The UFC had a remarkable 2011 in the face of a painful bad luck streak of injuries, illnesses and suspensions that cost them 11 out of 14 planned main events according to CEO Lorenzo Fertitta talking to the LA Times. There were at most only three UFC cards that sold more than 500,000 pay-per-view buys (UFC 126, 129 and maybe 141) compared with 11 500K + PPVs in 2010.
But it was more than just the injuries and the loss of the mega-events that hurt the UFC in 2011. Dave Meltzer in the Wrestling Observer (subscription required) has put together a comparison of what he calls "baseline shows" from 2009, 2010 and 2011. Once you eliminate the Brock Lesnar, Georges St. Pierre and Rashad Evans vs. Rampage Jackson cards a clear picture emerges, the UFC brand is selling fewer PPVs:
We all know the prime reason UFC was down the level it was down is because of all the injuries this year. There were more baseline shows which took down the average. The only positive to come out of the year was the light heavyweight title, the historically best title when it comes to drawing, had three defenses, plus Jon Jones appears to be a slightly bigger draw as champion than Shogun Rua was. But just the name UFC on PPV seems to mean 14% less than two years ago and 9% less than last year.
Part of the downslide is the weakness of the lighter divisions as PPV attractions. With the loss of superstar champion B.J. Penn, the lightweight title is now one of the weakest headliners possible for a UFC card. The new featherweight and bantamweight divisions are even weaker. It's possible that Urijah Faber and Dominick Cruz coaching the first FX season of The Ultimate Fighter will turn things around, but if Faber loses to Cruz again, don't hold your breath waiting for another bantamweight title fight on top of a PPV card.
The next factor hindering growth has been the failure of new stars to emerge as bonafide PPV draws. The generation of UFC stars that the 2005-2010 explosion was built on -- Chuck Liddell, Tito Ortiz, Randy Couture, Matt Hughes -- has faded from the scene. The only two true stars to emerge since then, Georges St. Pierre and Brock Lesnar, were largely unavailable in 2011 and GSP won't return until late this year. Lesnar is now retired.
Light heavyweight champion Jon Jones may yet emerge as a superstar, he's certainly got the talent, but so far he's failed to put up huge PPV numbers. Middleweight champ Anderson Silva finally showed signs of emerging as a draw in 2010/2011 but its clear that he's only a draw when facing a perceived threat to his title. He'll be out with injuries until mid-2012 regardless.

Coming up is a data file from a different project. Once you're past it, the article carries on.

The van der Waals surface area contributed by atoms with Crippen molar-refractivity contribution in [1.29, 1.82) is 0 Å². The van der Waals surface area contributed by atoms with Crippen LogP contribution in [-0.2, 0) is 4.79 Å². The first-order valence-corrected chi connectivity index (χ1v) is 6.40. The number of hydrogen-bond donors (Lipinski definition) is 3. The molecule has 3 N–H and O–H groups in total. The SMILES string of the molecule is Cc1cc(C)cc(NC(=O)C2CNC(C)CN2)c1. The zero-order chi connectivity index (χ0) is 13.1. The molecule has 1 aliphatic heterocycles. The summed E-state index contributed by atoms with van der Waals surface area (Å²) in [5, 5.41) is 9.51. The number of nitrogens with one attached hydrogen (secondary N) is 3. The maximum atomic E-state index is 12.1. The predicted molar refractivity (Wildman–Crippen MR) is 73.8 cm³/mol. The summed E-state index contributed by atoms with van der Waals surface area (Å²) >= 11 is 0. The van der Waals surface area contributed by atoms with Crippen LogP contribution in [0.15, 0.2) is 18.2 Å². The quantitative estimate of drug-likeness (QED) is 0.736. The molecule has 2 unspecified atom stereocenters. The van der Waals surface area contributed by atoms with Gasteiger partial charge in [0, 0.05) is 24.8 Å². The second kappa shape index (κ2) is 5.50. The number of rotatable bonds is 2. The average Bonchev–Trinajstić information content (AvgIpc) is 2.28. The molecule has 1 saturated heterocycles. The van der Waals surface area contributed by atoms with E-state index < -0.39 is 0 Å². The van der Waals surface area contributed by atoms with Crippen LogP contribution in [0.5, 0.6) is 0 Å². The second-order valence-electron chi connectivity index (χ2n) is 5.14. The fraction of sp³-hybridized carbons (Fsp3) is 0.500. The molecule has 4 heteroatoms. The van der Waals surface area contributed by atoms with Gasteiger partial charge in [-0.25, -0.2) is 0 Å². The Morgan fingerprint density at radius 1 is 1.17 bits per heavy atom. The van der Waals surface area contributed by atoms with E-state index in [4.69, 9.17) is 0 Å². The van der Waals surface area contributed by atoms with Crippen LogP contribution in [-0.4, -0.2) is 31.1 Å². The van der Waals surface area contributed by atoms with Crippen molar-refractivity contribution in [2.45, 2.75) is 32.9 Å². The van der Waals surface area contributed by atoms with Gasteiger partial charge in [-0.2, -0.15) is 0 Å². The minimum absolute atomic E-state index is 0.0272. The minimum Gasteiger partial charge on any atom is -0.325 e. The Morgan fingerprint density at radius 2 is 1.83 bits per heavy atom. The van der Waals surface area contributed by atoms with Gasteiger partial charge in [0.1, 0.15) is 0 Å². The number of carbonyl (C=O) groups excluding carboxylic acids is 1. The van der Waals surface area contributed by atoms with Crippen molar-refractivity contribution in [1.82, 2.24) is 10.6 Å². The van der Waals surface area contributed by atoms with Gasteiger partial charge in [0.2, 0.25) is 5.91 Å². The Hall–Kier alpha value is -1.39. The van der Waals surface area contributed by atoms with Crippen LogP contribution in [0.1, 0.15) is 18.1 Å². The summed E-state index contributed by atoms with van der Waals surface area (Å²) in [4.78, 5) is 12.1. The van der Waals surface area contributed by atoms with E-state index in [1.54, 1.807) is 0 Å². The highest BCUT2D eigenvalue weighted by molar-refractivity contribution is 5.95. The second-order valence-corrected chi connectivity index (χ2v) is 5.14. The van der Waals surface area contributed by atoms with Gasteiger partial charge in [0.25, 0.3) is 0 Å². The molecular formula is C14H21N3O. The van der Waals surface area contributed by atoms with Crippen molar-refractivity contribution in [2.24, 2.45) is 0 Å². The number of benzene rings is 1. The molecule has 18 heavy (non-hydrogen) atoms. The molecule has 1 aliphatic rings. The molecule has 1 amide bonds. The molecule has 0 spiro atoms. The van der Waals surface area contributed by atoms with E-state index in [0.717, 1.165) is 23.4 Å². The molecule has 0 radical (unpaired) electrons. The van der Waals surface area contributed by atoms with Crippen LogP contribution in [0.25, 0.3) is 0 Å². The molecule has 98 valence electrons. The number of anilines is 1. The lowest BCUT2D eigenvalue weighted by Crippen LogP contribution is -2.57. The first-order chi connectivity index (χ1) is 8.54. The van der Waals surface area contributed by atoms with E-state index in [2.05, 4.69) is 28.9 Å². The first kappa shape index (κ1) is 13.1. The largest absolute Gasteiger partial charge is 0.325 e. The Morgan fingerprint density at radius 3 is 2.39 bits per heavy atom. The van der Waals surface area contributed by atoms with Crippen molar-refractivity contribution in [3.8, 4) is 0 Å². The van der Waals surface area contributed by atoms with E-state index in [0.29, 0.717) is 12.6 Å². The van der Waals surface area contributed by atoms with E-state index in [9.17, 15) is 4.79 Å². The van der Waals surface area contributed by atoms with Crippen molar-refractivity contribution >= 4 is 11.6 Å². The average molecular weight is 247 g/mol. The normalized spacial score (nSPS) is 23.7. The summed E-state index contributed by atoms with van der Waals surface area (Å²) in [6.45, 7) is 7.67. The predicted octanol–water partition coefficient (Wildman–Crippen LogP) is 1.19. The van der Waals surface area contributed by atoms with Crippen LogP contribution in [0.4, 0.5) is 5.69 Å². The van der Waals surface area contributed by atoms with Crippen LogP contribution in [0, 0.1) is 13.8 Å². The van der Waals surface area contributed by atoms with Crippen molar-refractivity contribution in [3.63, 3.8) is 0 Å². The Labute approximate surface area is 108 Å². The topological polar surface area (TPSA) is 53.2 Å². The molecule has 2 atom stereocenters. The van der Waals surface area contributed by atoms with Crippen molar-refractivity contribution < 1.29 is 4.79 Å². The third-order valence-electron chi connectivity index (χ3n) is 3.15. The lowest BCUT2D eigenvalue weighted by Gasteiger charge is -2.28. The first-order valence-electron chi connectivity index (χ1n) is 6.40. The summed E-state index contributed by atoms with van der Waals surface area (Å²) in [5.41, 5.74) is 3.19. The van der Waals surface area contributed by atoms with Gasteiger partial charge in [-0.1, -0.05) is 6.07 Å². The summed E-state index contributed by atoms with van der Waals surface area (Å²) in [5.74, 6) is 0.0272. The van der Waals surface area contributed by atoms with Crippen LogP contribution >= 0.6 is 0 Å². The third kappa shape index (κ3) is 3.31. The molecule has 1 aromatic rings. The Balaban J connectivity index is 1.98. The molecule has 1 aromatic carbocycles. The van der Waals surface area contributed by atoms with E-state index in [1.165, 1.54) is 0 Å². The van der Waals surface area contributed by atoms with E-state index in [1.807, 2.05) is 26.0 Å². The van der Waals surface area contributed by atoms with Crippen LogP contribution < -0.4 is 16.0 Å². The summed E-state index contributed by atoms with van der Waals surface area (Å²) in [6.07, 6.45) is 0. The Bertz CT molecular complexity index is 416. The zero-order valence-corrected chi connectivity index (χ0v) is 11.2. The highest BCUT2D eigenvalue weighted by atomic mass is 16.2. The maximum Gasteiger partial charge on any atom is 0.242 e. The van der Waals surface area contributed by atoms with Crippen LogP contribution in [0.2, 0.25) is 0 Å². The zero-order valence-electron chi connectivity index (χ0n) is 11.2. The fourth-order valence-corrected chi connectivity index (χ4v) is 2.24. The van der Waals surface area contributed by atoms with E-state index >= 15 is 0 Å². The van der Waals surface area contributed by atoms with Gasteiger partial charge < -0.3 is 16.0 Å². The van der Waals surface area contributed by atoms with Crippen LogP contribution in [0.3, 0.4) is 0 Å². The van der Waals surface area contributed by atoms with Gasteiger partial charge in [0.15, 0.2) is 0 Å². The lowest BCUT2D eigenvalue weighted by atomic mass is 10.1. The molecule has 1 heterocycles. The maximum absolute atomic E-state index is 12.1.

MMA Payout identifies the other big factor hurting the UFC's PPV business:
Of course another factor in addressing the PPV buys is PPV fatigue. There will be 16 PPVs this year with a PPV almost a bimonthly happening. Its hard for a fan to pay over $100 bucks a month in PPVs in addition to their normal cable/satellite bill.
BE alumni nottheface expands on this point at Headkick Legend and even takes the speculation another step:
The common wisom is that the FOX deal will play big dividends for the UFC, and I don't disagree. I just don't think it will stop the decline in payperview sales. For starters they can expect no more than one fight from GSP and none from Brock Lesnar, by far the two biggest draws they've had the last few years. In addition they face the reality that half of all households in the U.S. have no disposable income so none of these new Fox fans are going to buy into a payperview market they've already oversaturated and bled dry (intentionally in my opinion -they knew the fad wouldn't last). The repercussions are going to big, with a lot of disgruntled stars now making a smaller cut of the revenue and large debt payment eating up all the owners profits.
Zuffa will sell the UFC
OK, a couple of caveats wth this one. One, I'm going to give myself an extra 6-months for this to happen. July 1st, 2013. Secondly, I don't mean Zuffa will sell the whole company, although that is a possibility, but they will sell at least 20% of the UFC to an outside party. By doing so Zuffa can eliminate a lot of their debt payments and not have to worry about tightening their belts and eliminating the dividend payments the owners have grown so accustomed to.
I'm a bit more sanguine about the UFC's chances over the short term than NTF. I think that the emergence of Nick Diaz and Alistair Overeem as stars is a very real possibility in 2012, especially with the PR muscle of Fox Sports pushing them.
What do you think? Will the UFC turn things around in 2012 or not?